IGMA Members Hear Tips For Successful IG Testing
March 24, 2011

LAS VEGAS - Dan Braun of Architectural Testing Inc. opened this morning's session of the Insulating Glass Manufacturers Alliance’s (IGMA) annual meeting, which is taking place this week at the Paris Las Vegas, with tips for successfully testing insulating glass (IG) units. Braun walked attendees through common failures in IG testing, including handling, chemical/volatile fog, gas fill and seal durability.

Dan Braun of Architectural Testing Inc. opened this morning’s IGMA meeting with a discussion on IG testing.

When it comes to handling, Braun pointed out that each lite is handled about 15 times or more during testing, "significantly more than your typical production unit," he said, "so I think it makes good sense to give some attention to handling."

He offered quality control suggestions for IG manufacturers, including inspecting glass edge conditions, polishing the glass edges and, of course, protecting the samples during shipping and handling.

Next Braun addressed fog testing.

"One of the tough parts about the fog test is if the fog test fails the whole test fails," he began before discussing "the controversy" with the fog test. "With the implementation of the harmonized standard in 2002, the test has become more severe," Braun explained. The change has resulted in more failures and lots of discussion. "I think the argument in the industry is fog failures are not a big warranty issue so why do we have a test that does not accurately reflect real world conditions? Perhaps a good point," Braun said. He countered, "My experience is it's out there, you will see it, but it's not grossly visible so every consumer will look at it and say it’s objectionable."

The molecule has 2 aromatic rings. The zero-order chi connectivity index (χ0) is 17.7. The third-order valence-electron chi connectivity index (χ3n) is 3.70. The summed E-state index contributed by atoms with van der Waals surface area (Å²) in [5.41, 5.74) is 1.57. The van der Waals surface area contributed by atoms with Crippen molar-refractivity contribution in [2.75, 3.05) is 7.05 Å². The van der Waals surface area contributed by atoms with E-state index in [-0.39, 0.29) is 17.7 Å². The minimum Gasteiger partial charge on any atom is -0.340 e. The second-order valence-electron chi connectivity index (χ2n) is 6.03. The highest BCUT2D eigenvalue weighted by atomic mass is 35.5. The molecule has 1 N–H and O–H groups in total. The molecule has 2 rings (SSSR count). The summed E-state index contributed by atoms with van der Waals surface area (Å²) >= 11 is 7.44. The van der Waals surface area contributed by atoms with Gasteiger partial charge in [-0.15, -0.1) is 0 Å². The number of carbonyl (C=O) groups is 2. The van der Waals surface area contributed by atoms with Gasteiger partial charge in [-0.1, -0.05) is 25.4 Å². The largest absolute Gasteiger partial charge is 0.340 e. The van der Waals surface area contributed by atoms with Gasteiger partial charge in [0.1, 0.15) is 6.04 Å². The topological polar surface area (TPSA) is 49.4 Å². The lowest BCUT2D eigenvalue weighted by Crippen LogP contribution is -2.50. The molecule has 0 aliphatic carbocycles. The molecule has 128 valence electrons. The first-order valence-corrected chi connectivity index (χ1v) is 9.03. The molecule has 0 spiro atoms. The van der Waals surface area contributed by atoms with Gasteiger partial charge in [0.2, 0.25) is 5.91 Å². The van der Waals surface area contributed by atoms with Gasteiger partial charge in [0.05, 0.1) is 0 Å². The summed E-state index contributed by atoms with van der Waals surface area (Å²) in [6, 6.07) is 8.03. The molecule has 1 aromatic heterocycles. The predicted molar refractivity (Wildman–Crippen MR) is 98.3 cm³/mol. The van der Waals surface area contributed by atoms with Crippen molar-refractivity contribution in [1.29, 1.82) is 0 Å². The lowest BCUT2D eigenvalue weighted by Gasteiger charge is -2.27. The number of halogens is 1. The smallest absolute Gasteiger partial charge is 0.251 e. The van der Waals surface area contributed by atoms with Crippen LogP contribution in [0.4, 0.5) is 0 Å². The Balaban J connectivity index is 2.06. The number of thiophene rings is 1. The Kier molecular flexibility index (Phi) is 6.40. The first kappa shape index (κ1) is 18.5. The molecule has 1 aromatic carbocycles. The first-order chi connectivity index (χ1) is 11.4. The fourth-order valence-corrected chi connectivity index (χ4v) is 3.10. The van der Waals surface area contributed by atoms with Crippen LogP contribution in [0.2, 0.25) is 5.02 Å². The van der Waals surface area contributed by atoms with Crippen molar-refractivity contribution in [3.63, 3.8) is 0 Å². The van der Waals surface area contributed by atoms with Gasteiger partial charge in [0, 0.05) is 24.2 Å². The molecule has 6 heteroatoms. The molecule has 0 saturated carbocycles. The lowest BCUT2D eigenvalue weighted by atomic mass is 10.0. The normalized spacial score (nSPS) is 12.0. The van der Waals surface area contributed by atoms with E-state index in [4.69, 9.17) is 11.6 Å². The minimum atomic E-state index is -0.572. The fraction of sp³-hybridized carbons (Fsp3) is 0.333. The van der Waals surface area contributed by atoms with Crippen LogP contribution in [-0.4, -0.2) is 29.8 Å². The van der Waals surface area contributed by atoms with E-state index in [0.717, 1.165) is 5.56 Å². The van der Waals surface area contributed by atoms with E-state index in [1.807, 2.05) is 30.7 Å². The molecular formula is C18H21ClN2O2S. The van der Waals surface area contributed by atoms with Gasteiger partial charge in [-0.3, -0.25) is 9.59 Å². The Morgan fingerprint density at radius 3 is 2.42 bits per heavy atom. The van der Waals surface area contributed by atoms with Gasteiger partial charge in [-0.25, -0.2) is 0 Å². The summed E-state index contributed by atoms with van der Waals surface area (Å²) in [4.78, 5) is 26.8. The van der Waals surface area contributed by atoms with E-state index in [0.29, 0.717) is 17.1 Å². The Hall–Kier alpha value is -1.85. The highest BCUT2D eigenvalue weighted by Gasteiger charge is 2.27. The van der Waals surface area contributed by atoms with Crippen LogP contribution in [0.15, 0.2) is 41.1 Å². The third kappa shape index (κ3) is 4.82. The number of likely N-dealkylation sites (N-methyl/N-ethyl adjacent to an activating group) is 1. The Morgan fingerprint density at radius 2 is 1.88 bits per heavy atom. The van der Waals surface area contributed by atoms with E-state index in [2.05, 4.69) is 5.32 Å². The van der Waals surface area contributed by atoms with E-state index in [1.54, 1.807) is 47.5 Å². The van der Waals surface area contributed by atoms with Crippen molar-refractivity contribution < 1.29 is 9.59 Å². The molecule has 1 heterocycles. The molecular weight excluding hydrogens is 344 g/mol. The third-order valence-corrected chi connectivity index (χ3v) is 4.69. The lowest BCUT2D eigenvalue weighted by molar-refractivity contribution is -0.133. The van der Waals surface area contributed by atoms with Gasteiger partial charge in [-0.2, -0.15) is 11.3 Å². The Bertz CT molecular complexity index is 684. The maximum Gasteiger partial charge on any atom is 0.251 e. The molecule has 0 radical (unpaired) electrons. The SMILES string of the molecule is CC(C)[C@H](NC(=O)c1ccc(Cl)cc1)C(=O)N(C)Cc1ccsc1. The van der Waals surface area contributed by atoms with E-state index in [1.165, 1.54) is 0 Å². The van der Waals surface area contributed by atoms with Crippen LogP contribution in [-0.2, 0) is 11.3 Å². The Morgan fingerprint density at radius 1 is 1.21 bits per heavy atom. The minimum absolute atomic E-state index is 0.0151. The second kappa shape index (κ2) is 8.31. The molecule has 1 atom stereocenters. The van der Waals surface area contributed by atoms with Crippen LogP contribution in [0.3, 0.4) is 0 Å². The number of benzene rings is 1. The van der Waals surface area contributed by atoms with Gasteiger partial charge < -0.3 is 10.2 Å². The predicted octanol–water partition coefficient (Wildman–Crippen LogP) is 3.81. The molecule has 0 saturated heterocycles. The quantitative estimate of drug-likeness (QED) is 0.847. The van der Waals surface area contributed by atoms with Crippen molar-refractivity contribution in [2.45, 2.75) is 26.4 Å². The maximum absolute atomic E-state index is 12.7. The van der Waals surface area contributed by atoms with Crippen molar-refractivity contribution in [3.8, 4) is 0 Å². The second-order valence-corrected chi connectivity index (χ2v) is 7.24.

He said one discussed solution has been ranking failures and deciding what is acceptable.

A more recent change to the ASTM test procedure for fog testing now controls the light source used to check for fog, making the test less subjective.

IGMA members are gathered in Las Vegas this week where the group’s annual meeting is underway.

"That was addressed in the 2010 version of the standard that just came our," Braun said. "It's unreasonable to expect this will result in fewer fog failures; it's probably reasonable to assume this will result in more fog failures. Some of the labs that may have been more casual in looking for fog ... now have a consistent, repeatable viewing area."

In offering quality control tips for fog testing, Braun said that he has typically advised manufacturers to complete the fog testing before weather cycling, noting that it seemed like a commonsense solution to determine whether the one-week test will be successful before spending the time and money on a 15-week test. However, he said he was recently told that waiting and allowing for the linger-cure times might be beneficial--a suggestion he's hoping to test in the future.

On argon gas testing, Braun suggested that manufacturers consider the impact of grids and spacers. He noted you'd normally just have grids and spacers in fog test samples, but to keep in mind these components can result in dilution of gas mixture and should be considered. He also advised recognizing the limited accuracy in testing low-fill-level argon units.

When it comes to seal durability, Braun said, "There is a certain number of failures that we see occur from corrosion to the low-E coating so, to me, the answer seems pretty obvious that there should be some consideration to edge deletion."

He said he hears similar arguments as with fog testing: these failures don't occur in the field, why do they occur in the test? He admitted there's not a perfect answer, noting, "It's unlike the real world where if you have an ideally glazed channel, let's face it, it should be fine." But, he commented, test conditions are worst-case scenarios. "If you can make it past the test you're certainly going to limit your callbacks in the field."

Braun concluded by reminding his audience that these issues will only become more important in the future. "This whole arena of thermal performance is getting increased attention from the Department of Energy," Braun said, "so it's a matter of do you want to be riding the horse or be pulled along?"

The IGMA annual meeting continues through tomorrow, with, among other things, a joint meeting with the GANA Insulating Division being held as part of GANA's Glass Week.

Stay tuned to USGNN.com™ for updates from the conferences.

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